UK Film Council Launches “Film Theft in the UK” report

This morning the UK Film council launched a 94-page report containing 30 measures they feel will help defeat the spread of unauthorised film copying in the UK.

Compiled by the Anti-Piracy Taskforce convened by the UK Film Council, it contains suggestions of short, medium and long-term actions aimed at the UK Government, the UK film industry and, what they call, “Government-backed and other film sector stakeholders”. Started in Summer 2003, it has taken nearly 18-months to complete.

The report is being forwarded to The Creative Industries Forum on Intellectual Property, which was launched by the UK Government in July this year. Headed by the Department for Culture, Media and Sport, Department of Trade and Industry and Patent Office, the group contains Ministers from eight Government Departments including the Treasury and Home Office.

There is clearly a large problem with DVD’s being commercially copied and offered for sale in the UK. We’ve been surprised in the past, when offered copied DVD’s of many feature films. A while back one of the writers at Digital Lifestyles was offered the then unreleased Incredibles, a Pixar film, by an Oriental lady with a bulging bag of DVD’s with colour photo copied covers. The price for this unreleased film? Just five pounds. This was made all the more cheeky by us being a stones throw from the centre of the UK film industry.

For research we bought one, and found the audio quality to be terrible at the start of the film. Persisting, we were later amused to see the classic “Bloke off to the toilet” head raise up and pass in front of the screen, only to return 10 mins later. From the size of the mystery person, it was clear that this has been shot in a small private screening room, probably during a preview, possibly from within the projector room. The likelihood was that this wasn’t shot by a member of the public, but by someone within the industry.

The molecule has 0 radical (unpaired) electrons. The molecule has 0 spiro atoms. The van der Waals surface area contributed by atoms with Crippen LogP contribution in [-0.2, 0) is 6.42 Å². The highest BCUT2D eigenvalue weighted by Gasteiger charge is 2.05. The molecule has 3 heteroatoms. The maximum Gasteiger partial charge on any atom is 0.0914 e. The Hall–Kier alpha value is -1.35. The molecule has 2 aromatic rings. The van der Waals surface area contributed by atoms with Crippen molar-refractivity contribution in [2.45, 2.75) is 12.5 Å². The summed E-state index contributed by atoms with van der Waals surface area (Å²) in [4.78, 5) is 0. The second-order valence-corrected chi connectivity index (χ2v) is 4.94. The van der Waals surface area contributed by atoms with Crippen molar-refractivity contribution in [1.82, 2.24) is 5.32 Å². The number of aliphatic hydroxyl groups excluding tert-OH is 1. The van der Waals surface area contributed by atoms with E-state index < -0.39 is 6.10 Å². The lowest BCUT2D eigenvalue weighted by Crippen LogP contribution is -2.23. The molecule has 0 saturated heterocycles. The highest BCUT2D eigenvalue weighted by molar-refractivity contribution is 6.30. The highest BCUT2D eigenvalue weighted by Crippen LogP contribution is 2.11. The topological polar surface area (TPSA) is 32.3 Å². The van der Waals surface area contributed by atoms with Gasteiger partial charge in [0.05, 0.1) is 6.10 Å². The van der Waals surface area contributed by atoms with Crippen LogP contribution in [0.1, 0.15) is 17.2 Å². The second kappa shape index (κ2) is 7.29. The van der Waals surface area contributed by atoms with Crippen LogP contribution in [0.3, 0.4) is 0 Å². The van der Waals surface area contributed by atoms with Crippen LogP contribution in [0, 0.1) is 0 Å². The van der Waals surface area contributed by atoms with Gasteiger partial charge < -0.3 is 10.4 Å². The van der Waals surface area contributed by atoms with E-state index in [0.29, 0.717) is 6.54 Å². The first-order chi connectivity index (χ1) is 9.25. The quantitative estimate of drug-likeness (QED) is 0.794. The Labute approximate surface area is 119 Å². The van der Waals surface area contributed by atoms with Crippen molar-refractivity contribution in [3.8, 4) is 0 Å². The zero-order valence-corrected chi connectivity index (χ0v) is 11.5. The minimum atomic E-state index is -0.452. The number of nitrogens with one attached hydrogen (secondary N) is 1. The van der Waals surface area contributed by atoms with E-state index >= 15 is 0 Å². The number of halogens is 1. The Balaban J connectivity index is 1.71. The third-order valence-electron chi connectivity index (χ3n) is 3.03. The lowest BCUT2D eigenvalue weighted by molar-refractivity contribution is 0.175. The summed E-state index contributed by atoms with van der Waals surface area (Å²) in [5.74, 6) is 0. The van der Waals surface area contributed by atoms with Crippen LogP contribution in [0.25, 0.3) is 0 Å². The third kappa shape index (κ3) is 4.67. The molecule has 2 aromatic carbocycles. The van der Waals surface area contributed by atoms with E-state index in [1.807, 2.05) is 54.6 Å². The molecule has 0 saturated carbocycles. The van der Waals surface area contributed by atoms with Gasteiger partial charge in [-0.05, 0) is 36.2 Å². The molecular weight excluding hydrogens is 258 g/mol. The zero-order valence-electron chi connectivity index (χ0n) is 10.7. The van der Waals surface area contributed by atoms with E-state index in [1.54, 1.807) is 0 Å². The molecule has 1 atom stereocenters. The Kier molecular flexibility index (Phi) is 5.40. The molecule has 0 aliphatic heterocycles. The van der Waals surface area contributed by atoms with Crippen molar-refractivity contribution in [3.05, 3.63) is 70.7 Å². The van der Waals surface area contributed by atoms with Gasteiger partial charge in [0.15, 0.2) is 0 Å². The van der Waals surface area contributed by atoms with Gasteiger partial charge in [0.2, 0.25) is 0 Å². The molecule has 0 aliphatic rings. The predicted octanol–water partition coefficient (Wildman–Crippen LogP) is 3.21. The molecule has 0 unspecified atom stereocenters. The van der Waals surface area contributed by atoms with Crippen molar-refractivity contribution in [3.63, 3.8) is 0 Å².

When discussing the availability of commercially copied DVDs with others, we heard that there are regularly stalls on the high street in Kilburn, London that are openly selling copied DVDs, with the police walking past not taking any notice.

Based on figures from Federation Against Copyright Theft (FACT), the report estimates the value of black market in pirate DVDs in the UK to be £400-£500 million in 2003 and they expected it to exceed £1 billion within three years, based on their retail price. In the full report (yes, we read it) they list the main sources of copied DVD’s to be Pakistan (36%), Malaysia (31%) and China (14%).

We found it very confusing that the authorities or the film companies didn’t appear to be taking, or even publicly threatening, actions against commercial copiers, when there was considerable noise being made about the imminent death of the film industry being caused by file sharing networks. It’s more than obvious that the current installed base of DVD players is significantly bigger than those with computers and a broadband connection.

Down to their suggested actions. They felt that trading standards don’t have enough powers to combat trading in copied films and would like them to have more. There are a couple of suggestions to clamp down on car boot fairs (public markets where individuals turn up, pay a fee and sell their goods) including; ensuring that people registering to sell be over 18 (they say that currently children under 14 are being registered as the stall holders, and legal action cannot be taken against a child under 14); making the registration of car boot fairs compulsary; and there being powers to close down car boot sales where pirate DVDs are persistently sold, which they told us would be a “last resort measure.”

Some of the points mimicked ideas running in the USA, such as making the act of camcording in a cinema a clear criminal offence (it is currently a civil offence) and providing incentives for cinema staff to look for unauthorised camcorder usage.

It was encouraging that some of the problems that are normally glossed over were addressed. To this end, one of their short-term suggestions is to conduct a thorough review of security risks in the film making process, looking to develop improved security procedures for the handling of film prints and digital materials.

Despite a whole chapter in the reports appendix “Learning from the music industry”, we were disappointed to see that “Developing clear commercial strategies in relation to Internet Film Distribution” was only listed as a medium-term goal. Indeed, when we spoke to the UK Film Council, we were further disappointed to hear the same old delaying arguments of “when the technology is in place and the broadband market is significant” being rolled out. It’s clear to all who pay any attention to this area that this point has already been reached otherwise, people wouldn’t be swapping films online, was met with a blanket, non-committal response.

UK Film Council

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